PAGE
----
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Originally Posted By: etaoin
Originally Posted By: LukeJavan8

And considered a weed by so many.
A girl I once knew as a child, used to hold the
flower under everyone's chin and if a yellow
glow appeared (which it always did) she would
say "Oh, you like butter too". Interesting folk-ism
from somewhere.


yup, did that!

You guys are using the wrong flower! What a hoot! You are supposed to do this with a buttercup which makes sense. The dandelion version doesn't jive... :0)

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Originally Posted By: etaoin
welcome, Nereida!

my computer dictionary (which I believe is M-W) says this:

ORIGIN late Middle English : from French dent-de-lion, translation of medieval Latin dens leonis ‘lion's tooth' (because of the jagged shape of the leaves).

And those leaves make a WONDERFUL salad!! I (fondly) recall my father making "Dandelion Salad". I would help him gather leaves from our 'farm' (aka my front yard).


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Originally Posted By: BranShea
The bleeched young rosettes of the leaves are a springtime (bitter) delicacy. The leaves are bleeched by covering them with a layer of earth when they have the right size. Because of the resemblance of this little heap of earth to a molehill we call it 'molsla' (molesalad). Not to be confused with the Mexican mole salad.
Hi, Parkin T, it never harms to double up information for a good imprint on the memory. It ís a good salad indeed.

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Originally Posted By: twosleepy
Originally Posted By: etaoin
Originally Posted By: LukeJavan8

And considered a weed by so many.
A girl I once knew as a child, used to hold the
flower under everyone's chin and if a yellow
glow appeared (which it always did) she would
say "Oh, you like butter too". Interesting folk-ism
from somewhere.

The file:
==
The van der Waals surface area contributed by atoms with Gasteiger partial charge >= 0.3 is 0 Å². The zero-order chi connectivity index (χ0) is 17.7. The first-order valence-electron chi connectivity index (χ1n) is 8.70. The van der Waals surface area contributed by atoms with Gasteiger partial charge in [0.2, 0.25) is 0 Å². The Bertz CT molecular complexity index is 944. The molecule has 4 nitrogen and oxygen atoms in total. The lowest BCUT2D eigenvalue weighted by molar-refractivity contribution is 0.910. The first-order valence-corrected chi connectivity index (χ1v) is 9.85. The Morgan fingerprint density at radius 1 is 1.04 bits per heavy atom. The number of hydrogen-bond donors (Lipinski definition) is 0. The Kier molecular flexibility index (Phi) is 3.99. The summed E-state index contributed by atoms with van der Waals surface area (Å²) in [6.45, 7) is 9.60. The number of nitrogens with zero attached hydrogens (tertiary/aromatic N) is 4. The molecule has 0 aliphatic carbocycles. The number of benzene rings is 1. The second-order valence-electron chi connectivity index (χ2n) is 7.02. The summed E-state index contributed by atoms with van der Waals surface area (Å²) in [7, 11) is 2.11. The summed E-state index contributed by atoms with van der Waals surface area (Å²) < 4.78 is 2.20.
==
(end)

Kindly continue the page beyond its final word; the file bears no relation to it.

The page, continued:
yup, did that!

You guys are using the wrong flower! What a hoot! You are supposed to do this with a buttercup which makes sense. The dandelion version doesn't jive... :0)


well, maybe, but it's been 40-some years, and I still get yellow under my chin.


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I would like to use the term " folklore" rather than trivia.

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You are supposed to do this with a buttercup which makes sense.

Was google-booking about and came across this:
Quote:
When children find a flower of the celandine or buttercup, they pluck it, hold it under the smooth, fair chin of their comrades, to see "if they like butter." The liking is proportional to the brightness of the yellow reflection on the skin.

[...]

Children will not gather or smell at the beautiful yellow flower of the dandelion, "piss-a-bed" or "pissimire" they call it, because they believe unpleasant results, as recorded in the former name, will ensue. The leaves of the plant grow close to the ground, but the flower stalk grows erect, though hollow and easily broken. As a conceited person walks with head erect, it is said "He walks as brant (upright) as a pissimire."

Children, however, delight to pluck the flower stalks, when the flu fly ball of downy seeds is quite ripe. They call them "clocks," and puff at them, scattering the winged seeds broadcast. The number of puffs required to dislodge the whole, denotes the time of day, and the little rogues regulate the length and strength of the puffs, on purpose to bring matters right, believing it best to prophesy only when you know.